GAIT was designed to test the short-term (6 months) effectiveness of glucosamine and chondroitin sulphate, either alone or in combination, in reducing pain in knee osteoarthritis. The two drugs were evaluated under an Investigational New Drug application that was filed with the US Food and Drug Administration (FDA).
The study, like most good medical studies, was done 'double blind', that is neither the patients nor the people administering to them knew which treatment the patient was on.
Patients were randomly assigned to different treatment subgroups -
The dosages for glucosamine and chondroitin were selected at 1500mg a day and 1200mg a day respectively as although the optimal daily dosage hasn't been determined as yet these levels are the commonly suggested daily amounts.
The celecoxib group was included as a positive control for the GAIT study. Celecoxib was used as it has been FDA approved for the management of osteoarthritis pain and investigators therefore expected participants in this group to experience pain relief and that this predictable response would help to validate the GAIT results.
The patients were divided into two groups based on pain levels assessed by a validated index score (WOMAC) -
The effectiveness of the drugs was initially evaluated on all the patients grouped together. Then the two groups were evaluated separately.
The results of the overall group of 1583 patients in the GAIT study showed that neither glucosamine nor chondroitin sulphate either on their own or in combination were effective in reducing pain.
But when results of the group of patients with moderate to severe pain was analysed the investigators found that the combination of glucosamine and chondroitin sulphate WAS significantly effective for pain relief!
A 2005 article in the Journal of the American Pharmacists Association noted that "NO commercially available chondroitin product was deemed appropriate for use in GAIT." Why was that?
Because the potency of the product varied too much PLUS contaminants were found in several tests. This is why for the GAIT study the supplements were subjected to pharmaceutical regulation to ensure quality. In many European countries you can only get glucosamine and chondroitin on prescription from a doctor but in the USA and UK you can purchase glucosamine and chondroitin 'over the counter' without a prescription. This is because glucosamine and chondroitin are classed as 'dietary supplements' and not medications. On the plus side the classification as a dietary supplement means these products are easily accessible to everyone but on the negative side it means the contents are not as strictly regulated and the quality and purity of the products are therefore not assured.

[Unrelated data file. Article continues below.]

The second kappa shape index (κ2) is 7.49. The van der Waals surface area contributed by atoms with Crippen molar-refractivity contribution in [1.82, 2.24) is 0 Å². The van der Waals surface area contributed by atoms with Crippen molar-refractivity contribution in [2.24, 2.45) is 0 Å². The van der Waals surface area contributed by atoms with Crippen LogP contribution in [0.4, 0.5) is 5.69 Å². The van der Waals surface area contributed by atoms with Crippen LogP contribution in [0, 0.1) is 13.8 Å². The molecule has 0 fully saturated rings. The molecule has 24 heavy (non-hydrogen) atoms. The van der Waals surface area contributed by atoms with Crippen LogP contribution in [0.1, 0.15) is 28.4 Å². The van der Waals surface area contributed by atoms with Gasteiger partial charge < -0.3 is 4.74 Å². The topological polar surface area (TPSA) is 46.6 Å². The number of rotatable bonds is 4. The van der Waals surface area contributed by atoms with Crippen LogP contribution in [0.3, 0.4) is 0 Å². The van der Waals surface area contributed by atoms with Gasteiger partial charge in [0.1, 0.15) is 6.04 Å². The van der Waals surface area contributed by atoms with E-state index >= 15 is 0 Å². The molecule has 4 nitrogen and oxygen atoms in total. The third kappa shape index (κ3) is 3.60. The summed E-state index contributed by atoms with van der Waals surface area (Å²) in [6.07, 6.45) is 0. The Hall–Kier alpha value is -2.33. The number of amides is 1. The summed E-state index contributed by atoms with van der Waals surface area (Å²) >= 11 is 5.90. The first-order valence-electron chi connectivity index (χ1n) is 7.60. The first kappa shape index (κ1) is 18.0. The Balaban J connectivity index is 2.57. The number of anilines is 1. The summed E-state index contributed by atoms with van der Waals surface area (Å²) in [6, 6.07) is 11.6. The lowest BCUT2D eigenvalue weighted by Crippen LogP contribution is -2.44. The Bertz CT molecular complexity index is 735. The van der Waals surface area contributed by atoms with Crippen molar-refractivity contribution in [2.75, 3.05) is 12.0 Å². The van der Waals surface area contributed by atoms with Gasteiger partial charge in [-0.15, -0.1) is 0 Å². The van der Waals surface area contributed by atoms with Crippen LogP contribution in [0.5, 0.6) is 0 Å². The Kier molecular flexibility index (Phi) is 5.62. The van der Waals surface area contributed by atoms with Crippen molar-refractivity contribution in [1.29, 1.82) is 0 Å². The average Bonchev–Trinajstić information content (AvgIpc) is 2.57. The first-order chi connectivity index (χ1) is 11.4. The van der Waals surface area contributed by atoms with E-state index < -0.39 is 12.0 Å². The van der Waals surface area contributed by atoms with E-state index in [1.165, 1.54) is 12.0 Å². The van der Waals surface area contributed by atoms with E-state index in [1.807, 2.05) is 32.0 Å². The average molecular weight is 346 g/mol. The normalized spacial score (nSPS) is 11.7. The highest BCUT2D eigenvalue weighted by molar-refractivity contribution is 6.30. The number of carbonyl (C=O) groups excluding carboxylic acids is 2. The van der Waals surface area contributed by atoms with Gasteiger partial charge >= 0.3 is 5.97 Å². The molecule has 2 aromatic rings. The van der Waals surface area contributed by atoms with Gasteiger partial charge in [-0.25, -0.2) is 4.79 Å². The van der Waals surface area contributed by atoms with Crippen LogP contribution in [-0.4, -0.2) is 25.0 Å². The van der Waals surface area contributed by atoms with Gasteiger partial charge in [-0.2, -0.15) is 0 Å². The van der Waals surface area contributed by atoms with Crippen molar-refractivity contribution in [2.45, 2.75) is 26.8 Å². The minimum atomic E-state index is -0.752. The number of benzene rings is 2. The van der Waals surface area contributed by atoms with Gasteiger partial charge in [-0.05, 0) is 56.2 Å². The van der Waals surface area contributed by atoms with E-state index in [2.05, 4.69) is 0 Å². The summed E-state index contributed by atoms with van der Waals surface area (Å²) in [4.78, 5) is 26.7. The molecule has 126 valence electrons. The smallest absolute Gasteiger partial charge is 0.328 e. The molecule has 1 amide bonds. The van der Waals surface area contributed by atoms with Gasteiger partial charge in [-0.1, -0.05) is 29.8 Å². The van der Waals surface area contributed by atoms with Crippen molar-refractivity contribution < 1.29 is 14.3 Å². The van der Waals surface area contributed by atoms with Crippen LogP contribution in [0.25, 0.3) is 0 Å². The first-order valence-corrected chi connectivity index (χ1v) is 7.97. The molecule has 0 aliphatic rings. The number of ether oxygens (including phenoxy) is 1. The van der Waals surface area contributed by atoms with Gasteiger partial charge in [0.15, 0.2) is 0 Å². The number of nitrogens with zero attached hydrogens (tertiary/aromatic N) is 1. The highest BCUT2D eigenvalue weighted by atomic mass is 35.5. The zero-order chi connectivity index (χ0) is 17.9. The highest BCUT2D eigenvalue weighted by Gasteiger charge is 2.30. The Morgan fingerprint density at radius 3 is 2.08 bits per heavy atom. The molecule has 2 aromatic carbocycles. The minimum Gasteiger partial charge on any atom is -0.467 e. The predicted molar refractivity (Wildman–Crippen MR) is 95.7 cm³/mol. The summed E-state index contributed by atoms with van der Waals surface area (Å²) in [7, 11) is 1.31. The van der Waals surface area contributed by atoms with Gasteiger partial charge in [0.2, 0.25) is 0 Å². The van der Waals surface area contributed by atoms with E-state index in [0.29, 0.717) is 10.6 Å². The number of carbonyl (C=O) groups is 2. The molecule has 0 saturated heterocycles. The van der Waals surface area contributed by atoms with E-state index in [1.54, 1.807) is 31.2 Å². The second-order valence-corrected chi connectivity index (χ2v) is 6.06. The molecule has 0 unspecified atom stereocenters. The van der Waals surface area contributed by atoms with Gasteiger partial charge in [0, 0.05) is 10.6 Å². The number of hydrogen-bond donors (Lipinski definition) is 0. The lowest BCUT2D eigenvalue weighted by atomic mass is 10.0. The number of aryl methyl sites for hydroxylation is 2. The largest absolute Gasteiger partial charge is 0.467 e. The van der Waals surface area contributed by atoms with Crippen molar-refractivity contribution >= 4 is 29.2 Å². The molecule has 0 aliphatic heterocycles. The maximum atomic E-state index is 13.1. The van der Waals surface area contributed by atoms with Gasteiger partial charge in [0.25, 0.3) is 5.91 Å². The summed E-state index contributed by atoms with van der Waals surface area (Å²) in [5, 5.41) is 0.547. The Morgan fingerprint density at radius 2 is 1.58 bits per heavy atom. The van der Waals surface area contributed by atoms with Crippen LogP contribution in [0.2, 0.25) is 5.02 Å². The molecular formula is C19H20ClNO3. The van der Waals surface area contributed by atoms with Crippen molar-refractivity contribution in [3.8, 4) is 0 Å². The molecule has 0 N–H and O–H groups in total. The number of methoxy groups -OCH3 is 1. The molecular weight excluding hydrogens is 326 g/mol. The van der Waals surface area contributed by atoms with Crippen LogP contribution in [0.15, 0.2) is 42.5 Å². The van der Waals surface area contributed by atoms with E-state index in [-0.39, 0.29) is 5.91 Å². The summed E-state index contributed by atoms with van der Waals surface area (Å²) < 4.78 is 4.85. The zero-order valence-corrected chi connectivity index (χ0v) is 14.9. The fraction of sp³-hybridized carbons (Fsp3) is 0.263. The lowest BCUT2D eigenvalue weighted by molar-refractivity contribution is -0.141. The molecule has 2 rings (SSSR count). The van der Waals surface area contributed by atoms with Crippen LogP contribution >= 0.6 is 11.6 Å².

The GAIT team are continuing their work by looking at whether glucosamine and chondroitin can actually alter the progression of osteoarthritis i.e. disease-modification. The results of this study can be expected in a couple of years time.
At the same that the GAIT study released their results a European group also presented results from a similar study at the 2005 Annual Meeting of the American College of Rheumatology. The Glucosamine Unnum-A-Die (Once a Day) Efficacy trial - commonly known as the GUIDE study - compared levels of pain and mobility in 318 osteoarthritis sufferers between the ages of 45 and 75 at 13 European hospitals. The patients were randomly allocated to one of the following groups.
All groups were allowed to take ibuprofen (Brufen®) as needed as a 'rescue' for pain relief.
It was concluded that once-daily 1500 mg oral doses of glucosamine sulphate may be the preferred treatment for knee osteoarthritis.
So both these studies suggest that, at least in the case of moderate pain, the combination of glucosamine and chondroitin sulphate in adequate dosage are helpful for your joint cartilage. But there is another big issue to talk about and that is - Are you getting what you think you're paying for?